I ask Williams why he isn’t cutting down the dead trees that have no bark. “That’s where the checkered beetle lives,” Williams explains. “He goes over to the live tree, waits on the bark, and eats the pine beetle when he comes out.” So the “deadwood, decadence, and disorder” that timber companies cut, scrape, and poison from the earth have a function after all.
Checkered beetles aren’t the only forest creatures that feast on pine beetles. Many species of woodpeckers do, too, but because the birds need dead and moribund trees in which to forage and excavate their nests, they can’t live in the carefully tended trees of a pine farm. Another natural control of pine beetles — parasitic wasps that lay their eggs on them — need the nectar of wildflowers for nourishment, but pine converters eliminate wildflowers, along with all the other seemingly useless flora. Nor can pine farms sustain the fox squirrels that bury puffballs which, in turn, inoculate the roots of native longleaf pines with nitrogen-fixing nodules, thereby facilitating better growth and better production of the cones the squirrels eat.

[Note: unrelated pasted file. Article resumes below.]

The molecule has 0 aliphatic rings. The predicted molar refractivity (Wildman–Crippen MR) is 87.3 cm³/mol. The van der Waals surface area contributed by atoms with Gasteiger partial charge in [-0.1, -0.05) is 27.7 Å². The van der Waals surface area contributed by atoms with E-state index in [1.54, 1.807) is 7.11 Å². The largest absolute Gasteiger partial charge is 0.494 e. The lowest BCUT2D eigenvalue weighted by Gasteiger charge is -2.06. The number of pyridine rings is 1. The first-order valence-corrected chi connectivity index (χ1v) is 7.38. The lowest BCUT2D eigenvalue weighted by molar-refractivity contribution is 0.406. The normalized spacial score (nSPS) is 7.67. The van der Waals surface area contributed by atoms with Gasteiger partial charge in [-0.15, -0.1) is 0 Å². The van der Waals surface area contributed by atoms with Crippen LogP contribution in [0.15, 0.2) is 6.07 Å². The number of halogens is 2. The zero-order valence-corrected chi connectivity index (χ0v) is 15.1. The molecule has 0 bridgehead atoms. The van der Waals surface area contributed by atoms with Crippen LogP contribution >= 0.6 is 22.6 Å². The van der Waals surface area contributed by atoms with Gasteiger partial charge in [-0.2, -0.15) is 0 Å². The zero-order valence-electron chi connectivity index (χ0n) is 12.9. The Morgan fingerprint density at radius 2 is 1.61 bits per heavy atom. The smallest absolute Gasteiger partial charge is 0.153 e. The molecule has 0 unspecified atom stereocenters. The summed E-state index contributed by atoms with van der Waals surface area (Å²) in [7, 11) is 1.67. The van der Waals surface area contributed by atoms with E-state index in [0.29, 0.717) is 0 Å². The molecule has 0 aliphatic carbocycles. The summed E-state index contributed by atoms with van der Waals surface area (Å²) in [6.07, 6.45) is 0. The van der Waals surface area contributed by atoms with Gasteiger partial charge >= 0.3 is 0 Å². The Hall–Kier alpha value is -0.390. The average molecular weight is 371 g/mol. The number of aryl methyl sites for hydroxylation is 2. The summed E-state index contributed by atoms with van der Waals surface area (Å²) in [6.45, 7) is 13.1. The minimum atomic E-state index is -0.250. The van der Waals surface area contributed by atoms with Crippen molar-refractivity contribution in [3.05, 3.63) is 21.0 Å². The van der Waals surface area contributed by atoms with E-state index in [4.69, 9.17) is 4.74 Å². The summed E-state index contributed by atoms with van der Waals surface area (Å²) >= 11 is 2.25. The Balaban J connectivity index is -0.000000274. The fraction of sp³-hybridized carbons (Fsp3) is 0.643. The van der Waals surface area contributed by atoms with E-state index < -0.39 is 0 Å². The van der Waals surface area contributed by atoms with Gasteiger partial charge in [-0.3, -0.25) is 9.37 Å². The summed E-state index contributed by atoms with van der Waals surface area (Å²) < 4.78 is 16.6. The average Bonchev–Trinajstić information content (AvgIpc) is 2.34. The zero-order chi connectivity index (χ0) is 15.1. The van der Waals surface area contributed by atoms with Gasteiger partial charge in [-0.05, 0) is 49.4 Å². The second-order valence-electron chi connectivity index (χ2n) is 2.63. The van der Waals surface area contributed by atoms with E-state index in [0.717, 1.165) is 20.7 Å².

Shottsville is named for the Shotts family. Dozens of gravestones in the cemetery bear the name. Some of the Shottses buried here fought for the Confederacy with the Bull Mountain Volunteers. Others gave land for the adjacent single-room church. Lee Shotts, 68, his five children, and the older of his 14 grandchildren drive all the way from Roseville, Michigan, to fish for bass in the family pond. Once he caught a six- pounder.
The pond nestles in a wooded hollow at the base of Moore Hill, a four-minute walk up Bull Mountain Creek from County Road 13. It is here that I encounter some of the “externalities” Ed Whitelaw has been telling me about. With the first big rain of the year, a torrent of mud, silt, and debris had swept down the feeder stream from Champion’s 100-acre clear- cut. The pond had always been transparent. Now it is Mississippi brown and crusted over with a scum of dirt, ashes, and sawdust.
Nutrients that have accumulated for centuries in forest soil are lost not just to planted pines; they flow with mud into ponds and streams each time pine converters remove all the soil-anchoring vegetation. Then, when the site has recovered from that erosion, the fast-growing pines are clearcut and erosion begins anew.